Bill Yearta

Greetings from the Gold Dome. As you all know, we have an especially important election coming up, Nov. 3. Aside from choosing your preferred presidential candidate, you will also have the task of casting your vote for your Georgia General Assembly representation, as well as various amendments which will directly change our state Constitution if passed. Most do not take the time to research ballot questions prior to an election, so I wanted to ensure that you are in the know when it comes to these important questions that Georgia voters will ultimately determine.

What are the Amendments on Georgia’s general election ballot? What do they mean for Georgia?

Since the completion of the 2020 session, I have received several questions regarding the upcoming amendments on the November ballot. Anytime the General Assembly wants to “change” the Georgia Constitution, we are required to first pass the proposal with a 2/3 vote in both the Senate and the House. Proposals passed will then move to the general election ballot, allowing Georgia citizens to have the final say. This election cycle we have two amendments and one statewide referendum up for consideration. The ballot referendum is a binding act but does not entail a revision to the Georgia Constitution. I have taken the liberty of explaining each amendment.

Amendment 1: Shall the Constitution of Georgia be amended so as to authorize the General Assembly to dedicate revenues derived from fees or taxes to the public purpose for which such fees or taxes were intended?

This amendment comes from the passage of House Resolution 164, which was initially introduced in the House in 2019. If passed, HR 164 will amend the Georgia State Constitution and allow the Georgia General Assembly to dedicate funds the state collects from fees or taxes to the purpose for which the taxes are imposed. Listed below are the terms of the amendment:

♦ The law creating the fee must refer to the amendment and specify the purpose for which the fee will be used;

♦ A state agency must be identified as the administer the funds;

♦ Requires an annual reporting of the use of the funds;

♦ Fee must include a “sunset date” (or end date) no later than 10 years from when the fee is first imposed;

♦ In the case of a declared financial emergency, the dedication of revenue may be suspended and used for other purposes.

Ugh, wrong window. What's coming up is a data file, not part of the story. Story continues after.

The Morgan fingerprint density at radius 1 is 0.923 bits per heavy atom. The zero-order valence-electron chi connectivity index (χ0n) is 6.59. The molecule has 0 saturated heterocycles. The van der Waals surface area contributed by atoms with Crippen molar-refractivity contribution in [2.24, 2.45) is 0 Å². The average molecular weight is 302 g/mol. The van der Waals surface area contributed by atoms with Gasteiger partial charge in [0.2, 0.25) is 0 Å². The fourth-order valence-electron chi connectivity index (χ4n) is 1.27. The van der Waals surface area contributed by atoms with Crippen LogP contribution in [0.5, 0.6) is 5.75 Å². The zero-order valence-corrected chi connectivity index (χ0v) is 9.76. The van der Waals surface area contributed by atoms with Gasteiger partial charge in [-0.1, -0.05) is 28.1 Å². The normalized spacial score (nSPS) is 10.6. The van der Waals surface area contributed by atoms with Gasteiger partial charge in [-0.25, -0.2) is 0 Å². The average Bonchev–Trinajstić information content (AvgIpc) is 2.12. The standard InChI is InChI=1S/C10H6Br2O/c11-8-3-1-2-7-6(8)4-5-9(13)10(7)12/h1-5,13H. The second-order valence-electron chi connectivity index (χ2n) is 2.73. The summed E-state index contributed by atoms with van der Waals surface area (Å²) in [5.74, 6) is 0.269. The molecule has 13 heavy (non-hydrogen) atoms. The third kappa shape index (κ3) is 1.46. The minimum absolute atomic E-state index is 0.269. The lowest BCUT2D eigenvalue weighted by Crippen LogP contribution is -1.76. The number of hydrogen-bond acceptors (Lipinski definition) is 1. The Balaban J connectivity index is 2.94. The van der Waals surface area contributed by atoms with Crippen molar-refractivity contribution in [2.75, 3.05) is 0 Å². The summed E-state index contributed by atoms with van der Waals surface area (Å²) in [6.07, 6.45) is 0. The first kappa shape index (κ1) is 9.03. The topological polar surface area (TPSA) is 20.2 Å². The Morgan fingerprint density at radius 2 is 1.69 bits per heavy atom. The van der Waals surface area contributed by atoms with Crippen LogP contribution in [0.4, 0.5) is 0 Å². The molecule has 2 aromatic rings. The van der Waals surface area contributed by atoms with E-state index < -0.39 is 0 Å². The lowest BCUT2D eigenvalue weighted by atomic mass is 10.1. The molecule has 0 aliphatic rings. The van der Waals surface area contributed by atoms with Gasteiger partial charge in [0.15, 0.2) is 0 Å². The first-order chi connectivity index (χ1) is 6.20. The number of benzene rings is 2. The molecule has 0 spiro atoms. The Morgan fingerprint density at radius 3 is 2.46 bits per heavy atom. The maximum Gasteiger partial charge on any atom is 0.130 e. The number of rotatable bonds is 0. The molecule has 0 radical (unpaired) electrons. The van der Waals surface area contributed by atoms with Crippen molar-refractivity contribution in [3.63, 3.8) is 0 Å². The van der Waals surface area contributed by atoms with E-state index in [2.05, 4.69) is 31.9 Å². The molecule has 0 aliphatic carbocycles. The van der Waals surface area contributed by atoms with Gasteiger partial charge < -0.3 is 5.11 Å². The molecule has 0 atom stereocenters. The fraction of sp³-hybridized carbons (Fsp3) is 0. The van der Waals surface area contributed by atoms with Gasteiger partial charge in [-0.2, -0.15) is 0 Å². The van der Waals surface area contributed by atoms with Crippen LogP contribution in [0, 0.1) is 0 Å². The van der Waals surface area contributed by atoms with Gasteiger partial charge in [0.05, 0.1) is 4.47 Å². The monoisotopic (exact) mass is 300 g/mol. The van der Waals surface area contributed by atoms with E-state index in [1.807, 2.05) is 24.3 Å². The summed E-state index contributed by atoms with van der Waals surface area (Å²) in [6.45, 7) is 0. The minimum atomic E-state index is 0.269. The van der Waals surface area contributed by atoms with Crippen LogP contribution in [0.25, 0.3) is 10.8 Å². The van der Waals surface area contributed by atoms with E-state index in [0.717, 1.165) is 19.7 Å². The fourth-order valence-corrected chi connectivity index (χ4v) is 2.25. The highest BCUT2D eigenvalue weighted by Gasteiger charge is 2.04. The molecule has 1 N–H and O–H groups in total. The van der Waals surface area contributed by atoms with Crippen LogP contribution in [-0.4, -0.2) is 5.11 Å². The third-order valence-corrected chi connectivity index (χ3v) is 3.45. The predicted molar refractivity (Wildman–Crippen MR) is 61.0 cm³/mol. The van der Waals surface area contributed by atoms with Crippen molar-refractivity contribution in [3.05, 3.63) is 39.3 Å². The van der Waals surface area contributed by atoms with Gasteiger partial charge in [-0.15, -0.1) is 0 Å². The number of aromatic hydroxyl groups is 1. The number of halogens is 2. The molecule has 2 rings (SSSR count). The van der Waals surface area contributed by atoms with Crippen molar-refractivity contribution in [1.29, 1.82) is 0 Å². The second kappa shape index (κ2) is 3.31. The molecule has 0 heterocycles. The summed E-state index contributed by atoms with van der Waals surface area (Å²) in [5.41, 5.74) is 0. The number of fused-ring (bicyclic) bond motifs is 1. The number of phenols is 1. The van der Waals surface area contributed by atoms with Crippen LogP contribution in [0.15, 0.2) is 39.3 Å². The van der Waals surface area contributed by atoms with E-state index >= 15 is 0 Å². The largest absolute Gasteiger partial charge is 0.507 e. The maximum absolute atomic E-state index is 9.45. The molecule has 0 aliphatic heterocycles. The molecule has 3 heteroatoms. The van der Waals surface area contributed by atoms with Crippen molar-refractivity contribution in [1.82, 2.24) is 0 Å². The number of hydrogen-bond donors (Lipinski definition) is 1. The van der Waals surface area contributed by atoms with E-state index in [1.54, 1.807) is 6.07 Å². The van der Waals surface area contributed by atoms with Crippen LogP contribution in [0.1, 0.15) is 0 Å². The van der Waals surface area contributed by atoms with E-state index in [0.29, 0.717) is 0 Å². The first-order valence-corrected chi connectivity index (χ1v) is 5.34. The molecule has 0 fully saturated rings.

In short, this measure is an additional check and balance to ensure that fees and taxes go where originally intended for a specific purpose, not allowing reallocation to be dumped into the budget for general use, unless the governor deems it necessary during a Financial State of Emergency.

Amendment 2: Shall the Constitution of Georgia be amended to waive sovereign immunity and allow the people of Georgia to petition the Superior Court for relief from governmental acts done outside the scope of lawful authority or which violate the laws of this state, the Constitution of Georgia or the Constitution of the United States?

The second amendment, brought forth through the passage of House Resolution 1023, allows Georgians to take legal action against state or local governments if those entities act outside of government’s lawful authority. If passed, this amendment would remove the “sovereign immunity” clause granted to state and local governments under certain circumstances. No damages, attorney’s fees, or litigation costs can be awarded in a lawsuit authorized by this amendment. In short, this amendment ensures that local and state governments do not overstep their constitutional authority, ultimately safeguarding a citizen’s individual rights as intended by our founding principles.

Statewide Referendum A: Shall the act be approved which provides an exemption from ad valorem taxes for all real property owned by a purely public charity, if such charity is exempt from taxation under Section 501(c)(3) of the federal Internal Revenue Code and such real property is held exclusively for the purpose of building or repairing single-family homes to be financed by such charity to individuals using loans that shall not bear interest?

This referendum, if passed, would establish a property tax exemption for real property owned by a purely public charity that is a 501(c)(3) tax-exempt organization. This exemption would only apply if the charity is also exempt from federal taxation and the property is being used only for building or repairing single-family homes to be financed by the charity to individuals using zero-interest loans. A prime example of this type of tax-exempt organization is Habitat for Humanity.

I hope these explanations have helped you muddle through the language and further give you an idea of what these measures will accomplish if passed. Folks so often think that their vote does not count. This notion could not be farther from the truth. When we bring forth amendments that will ultimately impact financial accountability in the state budget, citizens’ rights, and taxes, I assure you, every vote counts. I highly encourage you to research each amendment, reach your own conclusion and vote your conscience in November. Of course, if you have further questions regarding amendment, referendum questions or anything at all, please feel free to reach out to me any time.

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